As Seattle booms, permit backlogs cause headaches for Capitol Hill small business owners

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Permit applicants have to wait weeks to get an initial appointment with the City (Image: DPD)

Notice that your favorite “coming soon” Capitol Hill restaurant or retail project has missed its planned opening by weeks this summer?

Casey Nickole had to wait three months for an appointment to submit her application for building permits to open a new place in South Lake Union. That appointment with the Department of Planning and Development has come and gone, but the owner of the two Bang Salon locations on Capitol Hill says she’s still unsure when she’ll open.

“I cannot get a permit. It’s the most infuriating situation I’ve ever encountered,” she said. “I’m basically paying $2,000 a month on a loan for a business that doesn’t exist.”

While she waits, Nickole said she has $100,000 in outstanding deposits with contractors ready to start work, along with thousands of dollars worth of equipment sitting in storage. Nickole says the new venture will be a different concept than Bang Salon.

Deep permit backlogs have been a fixture at DPD in recent years due to an unprecedented amount of development in the city, a DPD spokesperson told CHS.

Currently, applicants must wait an average of two months to have a meeting just to apply for building permits. After that, it can take up to five months for permits to get processed. Many small businesses on Capitol Hill have delayed openings while waiting.

According to DPD, there are currently around 650 scheduled appointments booked through mid-November 2015. Of those 650, around 70 applications have all their paperwork included.

DPD has increased its staffing in recent year to the pre-recession levels of 2007 — some 80 DPD workers are currently assigned to review various types of construction permits. According to DPD, the agency is on pace to meet its goals for processing simple projects (i.e. small home renovations) and complex projects (i.e. new construction). Due to high demand, DPD is 3-5 days behind in processing permits medium projects (i.e. small tenant improvements).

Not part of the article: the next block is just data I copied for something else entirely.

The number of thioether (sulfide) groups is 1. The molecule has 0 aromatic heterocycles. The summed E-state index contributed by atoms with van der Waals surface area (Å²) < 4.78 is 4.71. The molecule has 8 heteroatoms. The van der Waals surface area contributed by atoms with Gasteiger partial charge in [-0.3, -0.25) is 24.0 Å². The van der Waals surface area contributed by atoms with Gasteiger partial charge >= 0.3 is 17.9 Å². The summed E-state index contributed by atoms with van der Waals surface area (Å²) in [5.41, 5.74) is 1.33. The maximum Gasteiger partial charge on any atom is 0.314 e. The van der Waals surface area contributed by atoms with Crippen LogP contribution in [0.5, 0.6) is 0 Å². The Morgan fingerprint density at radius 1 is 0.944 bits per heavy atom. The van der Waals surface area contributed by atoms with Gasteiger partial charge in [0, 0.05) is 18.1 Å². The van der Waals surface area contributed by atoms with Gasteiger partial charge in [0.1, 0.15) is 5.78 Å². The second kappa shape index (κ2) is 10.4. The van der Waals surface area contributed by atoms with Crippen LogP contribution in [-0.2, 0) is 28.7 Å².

Business owners can seek the guidance and support of the City’s Office of Economic Development, which has plenty of materials on moving through the permitting process. But eventually, business owners just have to get in line.

Just as many projects, bigger budgets: 2014’s food and drink activity on the Hill kept pace and then some — at least when measured by major construction permits. You’ll see many of the fruits of this labor in 2015 — according to the city, the average Seattle restaurant takes 261 days to open. (Source: data.seattle.gov/Image: CHS)

Just as many projects, bigger budgets: 2014’s food and drink activity on the Hill kept pace and then some — at least when measured by major construction permits. You’ll see many of the fruits of this labor in 2015 — according to the city, the average Seattle restaurant takes 261 days to open. (Source: data.seattle.gov/Image: CHS)

Last year, a multi-agency collective launched an initiative called Restaurant Success partially in response to the long backlogs that can cripple independent owners. The project, intended to guide businesses through the multilayered permitting process, is a private-public partnership between the state, county, city, and Washington Restaurant Association.

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2 thoughts on “As Seattle booms, permit backlogs cause headaches for Capitol Hill small business owners

  1. I don’t know if this has changed but the DPD used to have an antiquated system where if one department found a correction and you had to resubmit it to them for a design change, you had to submit the entire package to all of the departments again and wait for all to sign off again. So, for example, if you had a restroom (on the blueprints) that didn’t have the required space to meet ADA, you had to send it back to the health department, fire department, etc… even if they had signed off already. Maybe they fixed that but any corrections take forever and nobody ever submits a perfect set of plans the first time.

  2. Among 250 major U.S. cities, Seattle is in the top 3% worst for building permit delays (according to UW Prof Theo Eicher). Our city council sits on its hands, preferring to request that the state legislature allow it to price-control rents. Because, what could it have to do with soaring rents, if our building permit process delays investment in new projects when we have a housing shortage?